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Choora is the staple food of Lakshadweep Islands. A visitor to the island will be served a tuna curry, fry or the mas pickle that are made from dried skipjack tuna at least once a day. Fishers go tuna fishing early in the morning (not during nights) except on Fridays and during Ramzan. They carry live fish collected from the lagoons as bait for tuna. Tuna fishing on the Lakshadweep islands is based on the pole and line technique. It is said to be a sustainable mode of fishing as it targets only the abundant tuna and the fish is collected and distributed for daily consumption and not really stored. It sustains the livelihood of islanders.
Tuna fishing was introduced to the rest of the Lakshadweep islands from Minicoy. This introduction happened during the time of an administrator who is said to have wanted the ‘lazy’ islanders to engage in income generation work to alleviate their poverty. But, as an islander friend pointed out, the administrators who introduced fishing had forgotten to introduce the customary laws from Minicoy onto the islands. In his opinion, all the conflicts regarding the use of fish and fishing grounds today is due to the absence of a robust customary law unlike that of Minicoy.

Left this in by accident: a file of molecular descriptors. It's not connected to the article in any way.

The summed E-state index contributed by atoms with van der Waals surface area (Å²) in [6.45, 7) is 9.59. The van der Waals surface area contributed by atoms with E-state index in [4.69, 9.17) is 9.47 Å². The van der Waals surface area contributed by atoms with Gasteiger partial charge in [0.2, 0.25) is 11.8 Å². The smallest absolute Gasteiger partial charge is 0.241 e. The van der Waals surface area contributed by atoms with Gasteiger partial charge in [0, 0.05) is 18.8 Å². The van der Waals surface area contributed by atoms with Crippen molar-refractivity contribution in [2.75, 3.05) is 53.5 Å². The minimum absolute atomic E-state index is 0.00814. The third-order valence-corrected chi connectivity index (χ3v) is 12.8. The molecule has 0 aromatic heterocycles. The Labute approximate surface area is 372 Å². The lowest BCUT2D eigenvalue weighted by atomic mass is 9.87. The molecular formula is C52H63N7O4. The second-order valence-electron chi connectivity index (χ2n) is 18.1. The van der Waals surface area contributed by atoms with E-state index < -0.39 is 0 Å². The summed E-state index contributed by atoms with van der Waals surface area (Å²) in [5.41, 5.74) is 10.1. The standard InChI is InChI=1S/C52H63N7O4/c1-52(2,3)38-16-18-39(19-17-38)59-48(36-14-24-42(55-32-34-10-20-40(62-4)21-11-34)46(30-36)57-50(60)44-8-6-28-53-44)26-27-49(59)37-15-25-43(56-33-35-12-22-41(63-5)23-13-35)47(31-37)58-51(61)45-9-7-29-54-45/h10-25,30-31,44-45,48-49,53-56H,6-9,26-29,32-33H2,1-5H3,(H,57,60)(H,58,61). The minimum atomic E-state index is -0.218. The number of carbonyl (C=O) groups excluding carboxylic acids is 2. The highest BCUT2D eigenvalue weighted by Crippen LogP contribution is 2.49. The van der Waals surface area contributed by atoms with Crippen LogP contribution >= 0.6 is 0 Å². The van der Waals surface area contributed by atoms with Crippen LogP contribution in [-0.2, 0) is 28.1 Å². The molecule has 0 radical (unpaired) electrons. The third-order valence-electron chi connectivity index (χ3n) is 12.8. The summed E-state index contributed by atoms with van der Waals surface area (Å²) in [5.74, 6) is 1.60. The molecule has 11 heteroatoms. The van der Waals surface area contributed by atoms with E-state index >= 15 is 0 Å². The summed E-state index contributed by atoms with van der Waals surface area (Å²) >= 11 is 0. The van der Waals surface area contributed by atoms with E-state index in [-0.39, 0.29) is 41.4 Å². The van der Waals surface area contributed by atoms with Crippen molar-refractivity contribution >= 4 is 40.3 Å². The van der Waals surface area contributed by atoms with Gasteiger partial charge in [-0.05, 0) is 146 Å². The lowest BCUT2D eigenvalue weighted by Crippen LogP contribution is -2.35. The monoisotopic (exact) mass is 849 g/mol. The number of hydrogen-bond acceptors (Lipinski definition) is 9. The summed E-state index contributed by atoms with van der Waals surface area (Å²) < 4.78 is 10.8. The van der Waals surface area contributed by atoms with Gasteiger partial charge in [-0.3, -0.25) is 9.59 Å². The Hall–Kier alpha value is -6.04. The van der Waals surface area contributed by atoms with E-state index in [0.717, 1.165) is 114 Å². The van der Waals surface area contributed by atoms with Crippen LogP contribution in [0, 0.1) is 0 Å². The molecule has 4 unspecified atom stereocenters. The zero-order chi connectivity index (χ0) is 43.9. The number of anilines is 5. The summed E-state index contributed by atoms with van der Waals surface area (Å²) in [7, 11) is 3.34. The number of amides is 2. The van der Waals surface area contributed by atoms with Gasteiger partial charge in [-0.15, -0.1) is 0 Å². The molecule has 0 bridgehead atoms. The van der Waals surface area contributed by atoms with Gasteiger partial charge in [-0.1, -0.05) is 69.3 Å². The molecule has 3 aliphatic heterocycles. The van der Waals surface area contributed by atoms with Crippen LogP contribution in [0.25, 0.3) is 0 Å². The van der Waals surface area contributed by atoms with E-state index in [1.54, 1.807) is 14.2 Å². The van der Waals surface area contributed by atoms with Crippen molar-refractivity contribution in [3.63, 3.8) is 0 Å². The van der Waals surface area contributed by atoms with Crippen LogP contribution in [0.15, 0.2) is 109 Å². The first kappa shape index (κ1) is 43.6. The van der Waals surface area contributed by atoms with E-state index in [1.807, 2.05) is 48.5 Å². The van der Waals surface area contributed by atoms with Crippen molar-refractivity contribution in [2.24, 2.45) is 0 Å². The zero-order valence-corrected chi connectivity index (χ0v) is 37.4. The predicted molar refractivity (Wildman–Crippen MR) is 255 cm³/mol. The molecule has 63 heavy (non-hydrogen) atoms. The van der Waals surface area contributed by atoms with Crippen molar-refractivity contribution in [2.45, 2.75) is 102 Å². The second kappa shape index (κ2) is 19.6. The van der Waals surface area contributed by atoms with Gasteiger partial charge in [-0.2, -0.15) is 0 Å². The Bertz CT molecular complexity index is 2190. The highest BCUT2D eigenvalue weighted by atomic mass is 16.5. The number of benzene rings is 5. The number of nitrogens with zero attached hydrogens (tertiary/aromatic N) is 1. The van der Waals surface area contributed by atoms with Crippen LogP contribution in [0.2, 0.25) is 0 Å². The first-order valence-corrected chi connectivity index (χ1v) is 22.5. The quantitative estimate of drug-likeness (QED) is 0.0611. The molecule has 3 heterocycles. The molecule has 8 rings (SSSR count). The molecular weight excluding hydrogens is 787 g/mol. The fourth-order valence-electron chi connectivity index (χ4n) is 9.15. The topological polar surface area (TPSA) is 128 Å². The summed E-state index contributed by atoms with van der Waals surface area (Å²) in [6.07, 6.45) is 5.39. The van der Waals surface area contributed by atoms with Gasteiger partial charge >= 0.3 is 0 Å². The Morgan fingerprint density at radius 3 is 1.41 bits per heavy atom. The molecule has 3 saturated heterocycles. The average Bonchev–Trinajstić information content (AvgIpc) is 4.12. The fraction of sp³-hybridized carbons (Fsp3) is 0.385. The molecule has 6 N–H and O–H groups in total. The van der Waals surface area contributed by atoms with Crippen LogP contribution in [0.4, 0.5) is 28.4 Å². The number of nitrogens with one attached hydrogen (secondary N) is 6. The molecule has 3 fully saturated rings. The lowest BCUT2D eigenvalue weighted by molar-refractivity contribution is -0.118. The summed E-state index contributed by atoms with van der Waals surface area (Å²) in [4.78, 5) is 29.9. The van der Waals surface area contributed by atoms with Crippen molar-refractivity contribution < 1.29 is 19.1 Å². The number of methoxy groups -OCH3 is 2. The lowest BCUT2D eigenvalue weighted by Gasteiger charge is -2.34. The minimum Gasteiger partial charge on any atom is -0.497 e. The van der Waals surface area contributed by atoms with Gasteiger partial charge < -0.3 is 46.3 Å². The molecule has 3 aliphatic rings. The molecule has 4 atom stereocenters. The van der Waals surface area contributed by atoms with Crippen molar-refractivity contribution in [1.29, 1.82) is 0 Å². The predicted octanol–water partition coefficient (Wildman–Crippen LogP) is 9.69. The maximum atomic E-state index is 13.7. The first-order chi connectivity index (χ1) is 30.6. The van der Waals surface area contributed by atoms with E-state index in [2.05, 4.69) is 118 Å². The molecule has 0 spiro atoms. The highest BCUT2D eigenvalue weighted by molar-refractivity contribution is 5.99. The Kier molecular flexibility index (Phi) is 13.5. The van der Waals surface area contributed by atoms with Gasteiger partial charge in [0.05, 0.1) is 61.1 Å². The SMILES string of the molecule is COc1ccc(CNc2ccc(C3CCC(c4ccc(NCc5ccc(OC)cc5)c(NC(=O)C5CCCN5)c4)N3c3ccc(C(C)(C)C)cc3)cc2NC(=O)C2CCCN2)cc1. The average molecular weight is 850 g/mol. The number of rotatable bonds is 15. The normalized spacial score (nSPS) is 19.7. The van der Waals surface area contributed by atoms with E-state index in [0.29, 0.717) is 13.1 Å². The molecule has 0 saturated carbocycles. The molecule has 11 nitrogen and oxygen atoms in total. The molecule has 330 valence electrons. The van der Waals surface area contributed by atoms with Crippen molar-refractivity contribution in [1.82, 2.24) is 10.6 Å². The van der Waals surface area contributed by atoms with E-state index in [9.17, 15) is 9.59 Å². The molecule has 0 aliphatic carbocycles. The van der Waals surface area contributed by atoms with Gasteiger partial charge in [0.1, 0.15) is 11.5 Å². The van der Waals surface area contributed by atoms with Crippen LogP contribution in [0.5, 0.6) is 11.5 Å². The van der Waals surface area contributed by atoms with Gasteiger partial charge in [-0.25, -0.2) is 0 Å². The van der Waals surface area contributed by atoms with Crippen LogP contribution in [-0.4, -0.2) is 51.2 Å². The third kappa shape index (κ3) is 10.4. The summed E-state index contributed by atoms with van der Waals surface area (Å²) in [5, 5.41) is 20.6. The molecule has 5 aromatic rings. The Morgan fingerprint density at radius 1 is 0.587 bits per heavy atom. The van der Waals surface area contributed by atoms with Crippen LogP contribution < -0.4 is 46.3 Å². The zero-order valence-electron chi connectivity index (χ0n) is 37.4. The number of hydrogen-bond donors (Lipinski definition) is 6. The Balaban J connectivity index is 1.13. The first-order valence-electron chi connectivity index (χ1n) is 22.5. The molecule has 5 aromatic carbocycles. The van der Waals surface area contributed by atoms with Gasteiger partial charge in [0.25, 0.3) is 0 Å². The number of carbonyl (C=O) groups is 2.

Scientists point out that there is an increased competition today for live bait where the fishers resort to the use of torches in the night. The demand for reef fishes in distant markets outside the islands are cited as another reason for this tension. Tuna is canned in the sole canning factory in Minicoy and exported to the mainland. The increasing market demand for canned tuna and reef fishes are poised to upset the delicate arrangements around a sustainable fishery of these fragile islands.